Although volunteer sign language (SL) interpreters Catherine Joy Villareal and Reiner Blas cannot make a career out of interpreting, they said that they feel a need to bridge the gap between the “hearing world and the deaf world.”
“If wala ang interpreter, wala ang bridge, they will not be able to know and get [the information] clearly,” said Villareal. “This is an advocacy and we love doing it."
Villareal, a physical education teacher, has been interpreting for about 14 years. She discovered her love for the language after being assigned to a sports program for persons with disability. Having a deaf nephew added to her drive to learn sign language.
Blas, a full-time pastor with the God is Good Christian Church, said that he wanted to learn sign language so that he could tell the deaf that God loves them.
“I could not communicate with them [at first]," he said. "It left a burden in my heart so I thought to myself if I get an opportunity, I will learn sign language."
Blas, who would also like to have a ministry for the deaf in his church, has been an interpreter for 16 years and says that interpreting well is a skill that has to be developed.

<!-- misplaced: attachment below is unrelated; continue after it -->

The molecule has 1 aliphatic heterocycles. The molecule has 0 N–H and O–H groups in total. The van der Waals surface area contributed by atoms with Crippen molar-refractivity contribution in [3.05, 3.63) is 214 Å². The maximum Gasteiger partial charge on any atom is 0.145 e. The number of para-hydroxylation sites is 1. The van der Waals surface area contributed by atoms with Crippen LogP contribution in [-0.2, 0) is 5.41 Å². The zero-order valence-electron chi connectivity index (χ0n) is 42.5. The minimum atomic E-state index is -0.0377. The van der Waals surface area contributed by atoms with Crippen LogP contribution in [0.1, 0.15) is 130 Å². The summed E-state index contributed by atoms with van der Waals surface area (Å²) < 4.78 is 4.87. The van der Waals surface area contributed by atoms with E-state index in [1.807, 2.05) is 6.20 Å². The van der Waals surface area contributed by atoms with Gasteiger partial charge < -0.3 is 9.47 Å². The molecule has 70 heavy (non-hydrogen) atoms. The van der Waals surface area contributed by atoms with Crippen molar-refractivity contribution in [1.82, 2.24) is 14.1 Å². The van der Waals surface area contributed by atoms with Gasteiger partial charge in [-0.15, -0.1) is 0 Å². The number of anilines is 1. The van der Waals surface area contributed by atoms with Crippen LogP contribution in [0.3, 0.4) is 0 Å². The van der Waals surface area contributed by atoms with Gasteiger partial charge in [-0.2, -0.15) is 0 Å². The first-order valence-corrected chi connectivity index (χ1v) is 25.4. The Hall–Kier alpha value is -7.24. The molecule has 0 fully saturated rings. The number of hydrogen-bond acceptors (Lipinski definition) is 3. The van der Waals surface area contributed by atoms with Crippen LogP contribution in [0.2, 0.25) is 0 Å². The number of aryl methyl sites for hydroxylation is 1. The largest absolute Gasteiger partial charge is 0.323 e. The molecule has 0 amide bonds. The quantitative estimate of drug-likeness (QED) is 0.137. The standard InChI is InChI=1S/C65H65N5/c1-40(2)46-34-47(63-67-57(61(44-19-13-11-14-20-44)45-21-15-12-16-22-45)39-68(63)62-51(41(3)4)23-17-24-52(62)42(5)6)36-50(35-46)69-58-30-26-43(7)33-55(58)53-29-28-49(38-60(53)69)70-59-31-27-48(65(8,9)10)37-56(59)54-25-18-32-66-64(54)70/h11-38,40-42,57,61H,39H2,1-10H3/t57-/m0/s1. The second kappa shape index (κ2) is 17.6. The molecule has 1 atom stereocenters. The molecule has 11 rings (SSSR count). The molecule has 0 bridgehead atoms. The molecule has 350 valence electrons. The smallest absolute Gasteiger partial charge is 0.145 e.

“It is not a joke to interpret. [Just] because you know sign language [it doesn't mean] you can be an interpreter," he said. "We serve as the bridge between the hearing world and the deaf world. Without it, they will be isolated."
He added that being an interpreter is not just a public service, but is also one way of serving the Lord.
Knowledge is power
Rey Alfred Lee, president of the Philippine Federation of the Deaf, said that having SL interpreters during national events, such as the President’s SONA, empowers persons with disability.
“We really need to have access to information. If just the spoken word [is available], how would the deaf know the things happening around us? If there is an inset or interpreter, then the deaf can have knowledge,” Lee said as interpreted by Blas and Villareal.
Asked about the President's promise that the monthly pensions of persons with disability will soon go up to at least P5,000, up from the current P500, Lee said: “This is good news for us deaf people…This is a good development.”
He added that representatives from the deaf community will have a short dialogue with ACT Teachers Partylist Rep. Antonio Tinio on Wednesday to discuss House Bill No. 6079. The bill aims to declare the Filipino sign language as the national sign language and the government's official language in all transactions involving the deaf. The bill likewise mandates the use of sign language in schools, broadcast media, and workplaces.
The measure is pending at the House of Representatives' social service committee.